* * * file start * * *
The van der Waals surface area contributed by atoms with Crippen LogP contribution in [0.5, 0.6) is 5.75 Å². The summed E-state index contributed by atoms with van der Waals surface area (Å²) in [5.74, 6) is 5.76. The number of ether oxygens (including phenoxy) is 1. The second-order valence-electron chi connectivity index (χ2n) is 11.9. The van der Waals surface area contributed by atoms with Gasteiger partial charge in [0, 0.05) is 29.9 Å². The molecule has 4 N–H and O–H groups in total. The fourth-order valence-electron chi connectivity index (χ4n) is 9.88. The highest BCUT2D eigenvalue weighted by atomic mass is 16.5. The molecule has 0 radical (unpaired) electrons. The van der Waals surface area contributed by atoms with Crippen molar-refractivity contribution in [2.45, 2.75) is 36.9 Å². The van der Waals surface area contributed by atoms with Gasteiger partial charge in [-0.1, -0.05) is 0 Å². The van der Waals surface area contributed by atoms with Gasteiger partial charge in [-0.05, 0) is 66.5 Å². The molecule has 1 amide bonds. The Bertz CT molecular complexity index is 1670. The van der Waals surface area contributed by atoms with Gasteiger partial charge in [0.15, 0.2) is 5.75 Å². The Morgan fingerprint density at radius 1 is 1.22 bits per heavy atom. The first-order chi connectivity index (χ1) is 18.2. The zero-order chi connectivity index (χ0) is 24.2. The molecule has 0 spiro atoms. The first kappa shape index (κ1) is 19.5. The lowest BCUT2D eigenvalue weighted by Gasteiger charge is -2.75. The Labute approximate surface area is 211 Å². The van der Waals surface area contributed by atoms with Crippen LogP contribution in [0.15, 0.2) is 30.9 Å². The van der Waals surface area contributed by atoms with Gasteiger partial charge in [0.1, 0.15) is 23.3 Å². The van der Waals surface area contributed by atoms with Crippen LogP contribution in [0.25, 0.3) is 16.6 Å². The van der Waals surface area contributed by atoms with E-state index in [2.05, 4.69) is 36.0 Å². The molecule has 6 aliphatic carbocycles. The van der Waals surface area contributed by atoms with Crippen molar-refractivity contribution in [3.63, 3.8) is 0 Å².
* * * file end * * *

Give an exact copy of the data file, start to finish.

The van der Waals surface area contributed by atoms with Crippen LogP contribution in [0.5, 0.6) is 5.75 Å². The summed E-state index contributed by atoms with van der Waals surface area (Å²) in [5.74, 6) is 5.76. The number of ether oxygens (including phenoxy) is 1. The second-order valence-electron chi connectivity index (χ2n) is 11.9. The van der Waals surface area contributed by atoms with Gasteiger partial charge in [0, 0.05) is 29.9 Å². The molecule has 4 N–H and O–H groups in total. The fourth-order valence-electron chi connectivity index (χ4n) is 9.88. The highest BCUT2D eigenvalue weighted by atomic mass is 16.5. The molecule has 0 radical (unpaired) electrons. The van der Waals surface area contributed by atoms with Crippen molar-refractivity contribution in [2.45, 2.75) is 36.9 Å². The van der Waals surface area contributed by atoms with Gasteiger partial charge in [-0.1, -0.05) is 0 Å². The van der Waals surface area contributed by atoms with Gasteiger partial charge in [-0.05, 0) is 66.5 Å². The molecule has 1 amide bonds. The Bertz CT molecular complexity index is 1670. The van der Waals surface area contributed by atoms with Gasteiger partial charge in [0.15, 0.2) is 5.75 Å². The Morgan fingerprint density at radius 1 is 1.22 bits per heavy atom. The first-order chi connectivity index (χ1) is 18.2. The zero-order chi connectivity index (χ0) is 24.2. The molecule has 0 spiro atoms. The first kappa shape index (κ1) is 19.5. The lowest BCUT2D eigenvalue weighted by Gasteiger charge is -2.75. The Labute approximate surface area is 211 Å². The van der Waals surface area contributed by atoms with Crippen LogP contribution in [0.15, 0.2) is 30.9 Å². The van der Waals surface area contributed by atoms with Gasteiger partial charge in [0.1, 0.15) is 23.3 Å². The van der Waals surface area contributed by atoms with Crippen LogP contribution in [0.25, 0.3) is 16.6 Å². The van der Waals surface area contributed by atoms with E-state index in [2.05, 4.69) is 36.0 Å². The molecule has 6 aliphatic carbocycles. The van der Waals surface area contributed by atoms with Crippen molar-refractivity contribution in [3.63, 3.8) is 0 Å².